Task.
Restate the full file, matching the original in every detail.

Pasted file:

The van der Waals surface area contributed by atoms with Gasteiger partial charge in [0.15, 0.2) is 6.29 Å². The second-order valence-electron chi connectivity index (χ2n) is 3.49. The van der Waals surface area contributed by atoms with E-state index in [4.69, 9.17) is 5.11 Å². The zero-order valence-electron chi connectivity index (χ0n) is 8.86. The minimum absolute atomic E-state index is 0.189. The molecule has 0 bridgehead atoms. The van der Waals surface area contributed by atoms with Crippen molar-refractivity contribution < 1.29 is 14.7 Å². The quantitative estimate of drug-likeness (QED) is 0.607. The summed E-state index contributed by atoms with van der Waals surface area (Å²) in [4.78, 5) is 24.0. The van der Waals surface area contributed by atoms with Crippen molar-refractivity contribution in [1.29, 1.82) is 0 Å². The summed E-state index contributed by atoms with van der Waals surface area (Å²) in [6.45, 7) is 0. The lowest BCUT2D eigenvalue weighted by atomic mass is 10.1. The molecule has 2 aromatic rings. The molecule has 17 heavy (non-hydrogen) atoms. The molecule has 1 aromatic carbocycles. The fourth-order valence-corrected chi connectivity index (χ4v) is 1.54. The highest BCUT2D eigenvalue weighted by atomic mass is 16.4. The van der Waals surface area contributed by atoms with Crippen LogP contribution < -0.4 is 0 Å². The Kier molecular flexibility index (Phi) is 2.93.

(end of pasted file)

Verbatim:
The van der Waals surface area contributed by atoms with Gasteiger partial charge in [0.15, 0.2) is 6.29 Å². The second-order valence-electron chi connectivity index (χ2n) is 3.49. The van der Waals surface area contributed by atoms with E-state index in [4.69, 9.17) is 5.11 Å². The zero-order valence-electron chi connectivity index (χ0n) is 8.86. The minimum absolute atomic E-state index is 0.189. The molecule has 0 bridgehead atoms. The van der Waals surface area contributed by atoms with Crippen molar-refractivity contribution < 1.29 is 14.7 Å². The quantitative estimate of drug-likeness (QED) is 0.607. The summed E-state index contributed by atoms with van der Waals surface area (Å²) in [4.78, 5) is 24.0. The van der Waals surface area contributed by atoms with Crippen molar-refractivity contribution in [1.29, 1.82) is 0 Å². The summed E-state index contributed by atoms with van der Waals surface area (Å²) in [6.45, 7) is 0. The lowest BCUT2D eigenvalue weighted by atomic mass is 10.1. The molecule has 2 aromatic rings. The molecule has 17 heavy (non-hydrogen) atoms. The molecule has 1 aromatic carbocycles. The fourth-order valence-corrected chi connectivity index (χ4v) is 1.54. The highest BCUT2D eigenvalue weighted by atomic mass is 16.4. The van der Waals surface area contributed by atoms with Crippen LogP contribution < -0.4 is 0 Å². The Kier molecular flexibility index (Phi) is 2.93.